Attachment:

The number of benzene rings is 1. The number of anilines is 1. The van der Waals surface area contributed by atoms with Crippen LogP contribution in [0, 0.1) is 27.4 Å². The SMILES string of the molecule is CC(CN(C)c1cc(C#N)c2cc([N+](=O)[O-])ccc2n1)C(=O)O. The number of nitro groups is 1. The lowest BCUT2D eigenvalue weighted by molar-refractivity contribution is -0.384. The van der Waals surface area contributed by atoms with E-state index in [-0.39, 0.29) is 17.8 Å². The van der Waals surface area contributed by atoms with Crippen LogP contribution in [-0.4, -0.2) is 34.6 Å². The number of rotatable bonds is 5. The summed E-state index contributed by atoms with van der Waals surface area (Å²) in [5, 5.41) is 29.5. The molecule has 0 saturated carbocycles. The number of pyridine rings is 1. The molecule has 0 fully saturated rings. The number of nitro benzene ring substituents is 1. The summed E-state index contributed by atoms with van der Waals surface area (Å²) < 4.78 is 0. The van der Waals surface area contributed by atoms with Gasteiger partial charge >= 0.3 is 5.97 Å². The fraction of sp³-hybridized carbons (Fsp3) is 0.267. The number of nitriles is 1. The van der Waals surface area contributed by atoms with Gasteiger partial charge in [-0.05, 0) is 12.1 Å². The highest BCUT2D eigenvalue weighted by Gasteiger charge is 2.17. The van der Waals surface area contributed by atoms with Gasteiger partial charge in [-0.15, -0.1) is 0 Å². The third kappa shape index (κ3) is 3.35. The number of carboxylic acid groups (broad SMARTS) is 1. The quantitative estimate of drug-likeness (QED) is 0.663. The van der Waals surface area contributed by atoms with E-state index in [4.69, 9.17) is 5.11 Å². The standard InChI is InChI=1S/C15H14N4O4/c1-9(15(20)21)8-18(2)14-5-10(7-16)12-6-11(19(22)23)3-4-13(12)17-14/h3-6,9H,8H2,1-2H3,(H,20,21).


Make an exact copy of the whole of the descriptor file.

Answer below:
The number of benzene rings is 1. The number of anilines is 1. The van der Waals surface area contributed by atoms with Crippen LogP contribution in [0, 0.1) is 27.4 Å². The SMILES string of the molecule is CC(CN(C)c1cc(C#N)c2cc([N+](=O)[O-])ccc2n1)C(=O)O. The number of nitro groups is 1. The lowest BCUT2D eigenvalue weighted by molar-refractivity contribution is -0.384. The van der Waals surface area contributed by atoms with E-state index in [-0.39, 0.29) is 17.8 Å². The van der Waals surface area contributed by atoms with Crippen LogP contribution in [-0.4, -0.2) is 34.6 Å². The number of rotatable bonds is 5. The summed E-state index contributed by atoms with van der Waals surface area (Å²) in [5, 5.41) is 29.5. The molecule has 0 saturated carbocycles. The number of pyridine rings is 1. The molecule has 0 fully saturated rings. The number of nitro benzene ring substituents is 1. The summed E-state index contributed by atoms with van der Waals surface area (Å²) < 4.78 is 0. The van der Waals surface area contributed by atoms with Gasteiger partial charge >= 0.3 is 5.97 Å². The fraction of sp³-hybridized carbons (Fsp3) is 0.267. The number of nitriles is 1. The van der Waals surface area contributed by atoms with Gasteiger partial charge in [-0.05, 0) is 12.1 Å². The highest BCUT2D eigenvalue weighted by Gasteiger charge is 2.17. The van der Waals surface area contributed by atoms with Gasteiger partial charge in [-0.15, -0.1) is 0 Å². The third kappa shape index (κ3) is 3.35. The number of carboxylic acid groups (broad SMARTS) is 1. The quantitative estimate of drug-likeness (QED) is 0.663. The van der Waals surface area contributed by atoms with E-state index in [4.69, 9.17) is 5.11 Å². The standard InChI is InChI=1S/C15H14N4O4/c1-9(15(20)21)8-18(2)14-5-10(7-16)12-6-11(19(22)23)3-4-13(12)17-14/h3-6,9H,8H2,1-2H3,(H,20,21).